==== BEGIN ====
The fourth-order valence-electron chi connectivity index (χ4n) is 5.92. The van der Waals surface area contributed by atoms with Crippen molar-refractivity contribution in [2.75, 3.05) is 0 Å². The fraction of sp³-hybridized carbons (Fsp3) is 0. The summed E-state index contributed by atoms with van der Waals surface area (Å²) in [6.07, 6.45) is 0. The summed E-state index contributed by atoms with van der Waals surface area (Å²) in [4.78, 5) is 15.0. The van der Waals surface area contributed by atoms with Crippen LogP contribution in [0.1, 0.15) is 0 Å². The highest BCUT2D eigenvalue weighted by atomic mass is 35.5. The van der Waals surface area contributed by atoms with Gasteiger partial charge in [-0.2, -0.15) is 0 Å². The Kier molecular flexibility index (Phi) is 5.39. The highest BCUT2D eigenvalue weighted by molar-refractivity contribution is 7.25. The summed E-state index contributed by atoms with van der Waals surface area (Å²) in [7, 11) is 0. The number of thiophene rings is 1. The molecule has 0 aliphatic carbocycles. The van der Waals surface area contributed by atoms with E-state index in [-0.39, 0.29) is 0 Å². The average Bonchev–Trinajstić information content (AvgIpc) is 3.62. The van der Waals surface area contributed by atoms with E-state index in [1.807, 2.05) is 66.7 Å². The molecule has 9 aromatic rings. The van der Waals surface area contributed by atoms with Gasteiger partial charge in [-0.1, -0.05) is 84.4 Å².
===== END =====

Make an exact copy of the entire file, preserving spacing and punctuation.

The fourth-order valence-electron chi connectivity index (χ4n) is 5.92. The van der Waals surface area contributed by atoms with Crippen molar-refractivity contribution in [2.75, 3.05) is 0 Å². The fraction of sp³-hybridized carbons (Fsp3) is 0. The summed E-state index contributed by atoms with van der Waals surface area (Å²) in [6.07, 6.45) is 0. The summed E-state index contributed by atoms with van der Waals surface area (Å²) in [4.78, 5) is 15.0. The van der Waals surface area contributed by atoms with Crippen LogP contribution in [0.1, 0.15) is 0 Å². The highest BCUT2D eigenvalue weighted by atomic mass is 35.5. The van der Waals surface area contributed by atoms with Gasteiger partial charge in [-0.2, -0.15) is 0 Å². The Kier molecular flexibility index (Phi) is 5.39. The highest BCUT2D eigenvalue weighted by molar-refractivity contribution is 7.25. The summed E-state index contributed by atoms with van der Waals surface area (Å²) in [7, 11) is 0. The number of thiophene rings is 1. The molecule has 0 aliphatic carbocycles. The van der Waals surface area contributed by atoms with E-state index in [-0.39, 0.29) is 0 Å². The average Bonchev–Trinajstić information content (AvgIpc) is 3.62. The van der Waals surface area contributed by atoms with E-state index in [1.807, 2.05) is 66.7 Å². The molecule has 9 aromatic rings. The van der Waals surface area contributed by atoms with Gasteiger partial charge in [-0.1, -0.05) is 84.4 Å².